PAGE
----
Standard Form

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7.3Standard Form

In this Math tutorial, you will learn:

  • What is the standard form? Why it is used?
  • What is the relationship between standard form and other forms of expressing numbers?
  • Why standard form is more suitable than the decomposed form when making operations with numbers?
  • How to write decimals in standard form and vice-versa?
  • How to add and subtract numbers in standard form? Why this is much easier than adding or subtracting in the decomposed form?
  • How to multiply and divide numbers in standard form?
  • How to write very big and very small numbers in standard form?
  • How to deal with powers of numbers written in standard form?

Introduction

How do you write the number 35 million? 427 billion? 12 trillion? Is it suitable to write them with all those zeroes, i.e. in the ordinary form? Why?

An atom is about 0.1 nanometre in size. How do you express this number in metres given that 1 metre = 1 billion nanometre?

The above examples involve very large or very small numbers. Obviously, they can be written as they are, i.e. in the ordinary form. However, there is an alternate method which is much more suitable to express such numbers. This method is going to be explained in this tutorial.

The Meaning of Standard Form. The Relationship between Ordinary, Decomposed and Standard Form of Numbers.

In tutorial 1.7, we briefly discussed writing ordinary numbers as powers of ten. This method or writing numbers is useful when we want to highlight various placeholders and the specific weight they "occupy" in a number. Thus, the number 271 is written in the decomposed form as

271 = 2 × 100 + 2 × 10 + 1 × 1

Moreover, we can write 100, 10 and 1 as powers of ten, i.e.

271 = 2 × 102 + 2 × 101 + 1 × 100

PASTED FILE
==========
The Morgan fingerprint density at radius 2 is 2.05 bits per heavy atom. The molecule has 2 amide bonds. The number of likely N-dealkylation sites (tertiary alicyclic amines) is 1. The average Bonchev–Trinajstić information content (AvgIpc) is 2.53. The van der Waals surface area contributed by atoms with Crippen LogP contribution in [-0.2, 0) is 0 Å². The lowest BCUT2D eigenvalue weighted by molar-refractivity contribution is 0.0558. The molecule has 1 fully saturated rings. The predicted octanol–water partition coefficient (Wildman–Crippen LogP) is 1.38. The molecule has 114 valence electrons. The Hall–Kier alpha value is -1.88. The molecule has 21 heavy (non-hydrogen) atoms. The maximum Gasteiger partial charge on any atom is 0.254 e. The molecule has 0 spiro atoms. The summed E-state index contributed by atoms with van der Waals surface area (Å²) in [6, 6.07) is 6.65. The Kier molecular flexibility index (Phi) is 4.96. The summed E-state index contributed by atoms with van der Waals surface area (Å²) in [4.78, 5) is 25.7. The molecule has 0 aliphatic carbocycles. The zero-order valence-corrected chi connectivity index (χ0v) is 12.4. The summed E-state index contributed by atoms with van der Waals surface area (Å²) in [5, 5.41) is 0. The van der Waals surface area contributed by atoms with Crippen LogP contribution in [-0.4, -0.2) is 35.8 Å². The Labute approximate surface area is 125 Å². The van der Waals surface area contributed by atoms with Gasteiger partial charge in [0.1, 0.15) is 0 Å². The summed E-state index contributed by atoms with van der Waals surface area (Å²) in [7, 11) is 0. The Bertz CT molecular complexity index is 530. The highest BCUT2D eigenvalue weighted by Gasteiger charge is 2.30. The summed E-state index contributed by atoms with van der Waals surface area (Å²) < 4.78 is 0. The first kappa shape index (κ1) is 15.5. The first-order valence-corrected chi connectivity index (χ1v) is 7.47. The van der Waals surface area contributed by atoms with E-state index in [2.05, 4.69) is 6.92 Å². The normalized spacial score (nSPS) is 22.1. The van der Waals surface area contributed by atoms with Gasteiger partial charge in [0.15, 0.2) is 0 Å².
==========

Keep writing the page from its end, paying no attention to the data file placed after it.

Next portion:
Writing numbers in the decomposed form is very useful to understand what value each digit has. However, this method is too long. It is better to write them in a shorter way while preserving some features of expanded or decomposed form discussed above. Thus, we write only the power of the leftmost digit while the original number is written in two parts: one decimal part that gives all digits of the original number and another part that gives the powers of ten. This method of writing numbers is known as the standard form. Therefore, the standard form represents a form of writing numbers in terms of powers of ten.

Any number N written in standard form has the general structure

N = A × 10m

where A is a number between 1 and 10 (without reaching the value 10) while m is an integer that represents the highest power of the decomposed form of that number.

If a number W in the ordinary form has n digits, when written in the standard form it becomes

W = A × 10n - 1 + B × 10n - 2 + ⋯ + (N-1) × 101 + N × 100
= A.BC…N × 10n - 1

where A, B, … , N are the coefficients representing the place values of the original number.

Example 1

Which of the following numbers is written in the correct decomposed form? Then, write all of them in the standard form.

  1. 12,478
  2. 3 × 52 + 2 × 51 + 9 × 50
  3. 7 × 10001/3 + 4 × 1001/2 + 3 × 70
  4. 6 × 104 + 3 × 101 + 9 × 100

Solution 1

  1. This number is not written in the decomposed form but in the ordinary form instead. If decomposed it becomes
    12,478 = 1 × 104 + 2 × 103 + 4 × 102 + 7 × 101 + 8 × 100
    The standard form of this number therefore is
    12,478 = 1.2418 × 104
  2. This number is not written in the decomposed form as it is not written in terms of the powers of ten but of powers of five instead. If we want to write it in the decomposed form, first we must concert it in an ordinary number and only then we can write it in standard form. Thus,
    3 × 52 + 2 × 51 + 9 × 50
    = 3 × 25 + 2 × 5 + 9 × 1
    = 75 + 10 + 9
    = 94
    When written in the decomposed form, this number becomes